FacebookTwitterGoogle+RedditEmail

The Art of Inequality

by SAM PIZZIGATI

Thomas Campbell directs the Metropolitan Museum of Art in Manhattan. He’s smiling a great deal these days. Why? Campbell has just received something museum directors only dream about: a donation of paintings, drawings, and sculptures worth over $1 billion.

The donor: cosmetics magnate Leonard Lauder. His gift? Seventy-eight masterpieces, including 33 Picassos and dozens of works by other prominent members of the Cubist movement.

Forbes estimates Lauder’s overall net worth at more than $8 billion. He’s been donating hefty chunks of these billions to the art world for some time now. In 2008 alone, Lauder gave $131 million to New York’s Whitney Museum.

Philanthropy this bold thrills apologists for inequality. Immense concentrations of private wealth, these cheerleaders for grand fortune claim, enrich our civilization’s culture.

“The rich make life more interesting,” the prominent business editor William Davis gushed in the early 1980s.

“Being rich doesn’t make you evil,” a New York Post editorial proclaimed after the new Lauder gift. “And the accumulation of wealth can enrich others — in countless ways.”

Subjecting the rich to “millionaire taxes” meant to “share the wealth,” the editorial board fumed, only discourages gifts as generous as Lauder’s.

In reality, we’re seeing precious little wealth-sharing. The Lauder family and their fellow billionaires have watched tax rates on their incomes plummet. And the resulting squeeze on the public purse is having a substantial — and troubling — artistic impact, especially in America’s schools.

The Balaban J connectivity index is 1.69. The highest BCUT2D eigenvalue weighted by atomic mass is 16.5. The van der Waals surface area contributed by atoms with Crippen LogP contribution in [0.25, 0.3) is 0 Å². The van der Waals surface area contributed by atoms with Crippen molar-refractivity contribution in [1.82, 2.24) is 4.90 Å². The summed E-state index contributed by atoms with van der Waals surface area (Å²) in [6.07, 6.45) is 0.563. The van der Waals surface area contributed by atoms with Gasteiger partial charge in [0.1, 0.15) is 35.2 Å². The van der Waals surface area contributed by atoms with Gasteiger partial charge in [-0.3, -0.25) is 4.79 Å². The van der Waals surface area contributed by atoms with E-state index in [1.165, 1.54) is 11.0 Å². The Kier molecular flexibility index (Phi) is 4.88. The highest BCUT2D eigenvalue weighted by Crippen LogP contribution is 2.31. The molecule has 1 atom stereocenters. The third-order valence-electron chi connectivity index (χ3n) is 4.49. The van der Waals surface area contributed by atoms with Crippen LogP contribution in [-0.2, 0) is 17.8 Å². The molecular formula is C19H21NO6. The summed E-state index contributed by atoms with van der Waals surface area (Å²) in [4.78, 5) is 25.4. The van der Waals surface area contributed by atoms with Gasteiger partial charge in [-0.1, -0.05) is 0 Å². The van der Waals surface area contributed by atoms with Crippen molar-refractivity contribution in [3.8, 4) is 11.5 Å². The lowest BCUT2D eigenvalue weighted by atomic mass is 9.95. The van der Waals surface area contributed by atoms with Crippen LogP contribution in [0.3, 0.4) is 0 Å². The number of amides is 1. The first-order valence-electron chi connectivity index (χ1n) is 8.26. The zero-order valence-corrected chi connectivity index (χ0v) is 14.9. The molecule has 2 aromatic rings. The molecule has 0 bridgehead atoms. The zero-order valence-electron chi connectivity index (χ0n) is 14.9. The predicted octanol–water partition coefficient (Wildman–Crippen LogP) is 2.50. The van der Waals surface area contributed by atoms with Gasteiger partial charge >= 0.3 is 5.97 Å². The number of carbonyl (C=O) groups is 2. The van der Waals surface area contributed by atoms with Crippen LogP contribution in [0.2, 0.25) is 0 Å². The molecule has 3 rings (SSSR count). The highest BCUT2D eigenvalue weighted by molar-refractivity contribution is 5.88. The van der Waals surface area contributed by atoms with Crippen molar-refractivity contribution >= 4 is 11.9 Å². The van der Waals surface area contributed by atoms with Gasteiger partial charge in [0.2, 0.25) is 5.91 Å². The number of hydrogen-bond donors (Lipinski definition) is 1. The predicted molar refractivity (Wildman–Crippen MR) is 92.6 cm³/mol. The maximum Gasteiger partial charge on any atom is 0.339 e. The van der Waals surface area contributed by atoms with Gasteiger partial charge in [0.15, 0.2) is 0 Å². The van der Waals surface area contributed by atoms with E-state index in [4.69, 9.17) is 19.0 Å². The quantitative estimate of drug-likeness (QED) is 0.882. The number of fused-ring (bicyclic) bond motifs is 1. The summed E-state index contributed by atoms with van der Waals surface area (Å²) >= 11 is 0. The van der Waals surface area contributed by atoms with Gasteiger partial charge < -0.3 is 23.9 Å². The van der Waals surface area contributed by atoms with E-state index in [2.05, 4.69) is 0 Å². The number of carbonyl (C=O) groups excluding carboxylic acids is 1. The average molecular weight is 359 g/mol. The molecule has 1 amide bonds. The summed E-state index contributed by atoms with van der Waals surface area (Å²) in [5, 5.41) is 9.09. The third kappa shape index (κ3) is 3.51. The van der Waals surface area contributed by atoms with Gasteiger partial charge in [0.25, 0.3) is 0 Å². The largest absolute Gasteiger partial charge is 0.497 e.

In New York City, as one local arts group relates, budget cuts have painted a “grim picture for arts education.” Nearly a quarter of the city’s schools have no certified arts instructor.

New York hardly stands alone. In Los Angeles, an arts activist noted last fall, more than half the city’s elementary-age kids are getting no exposure to arts instruction. In Detroit, 60 percent of schools “lack art education as part of the curriculum.”

Nationwide, the same pattern. The U.S. Department of Education reported last spring that 4 million elementary school students are going without visual arts instruction. Adds Dan Domenech, the executive director of the American Association of School Administrators: “We haven’t hit bottom yet.”

The “top” for arts education came back in America’s share-the-wealth golden age in the mid-20th century, the years when America’s wealthiest faced federal income tax rates as high as 91 percent, over double the top current rate.

In 1960, lawmakers in Albany okayed the creation of the New York State Council on the Arts. Five years later, Congress established the National Endowment of the Arts. The federal government became, for the first time ever, a major player in arts funding. In community after community, federal dollars began leveraging a vital partnership of nonprofits and public agencies. The arts flourished.

We can’t, of course, totally blame the demise of this golden age on shrinking billionaire top-bracket tax rates. Other factors have been at play, most particularly the rising pressure on school systems to narrow the curriculum to subjects that lend themselves to endless rounds of standardized testing.

But who’s bankrolling this intensely market-driven approach to education that has no patience for “frills” like art? America’s billionaires, through the vast network of think tanks and foundations they’ve so lavishly underwritten.

So let’s keep in mind what really happens to the arts when we let wealth concentrate. Museums get paintings from the awesomely affluent. These donors get plaques in the museums attesting to their generosity — and lucrative deductions on their tax returns.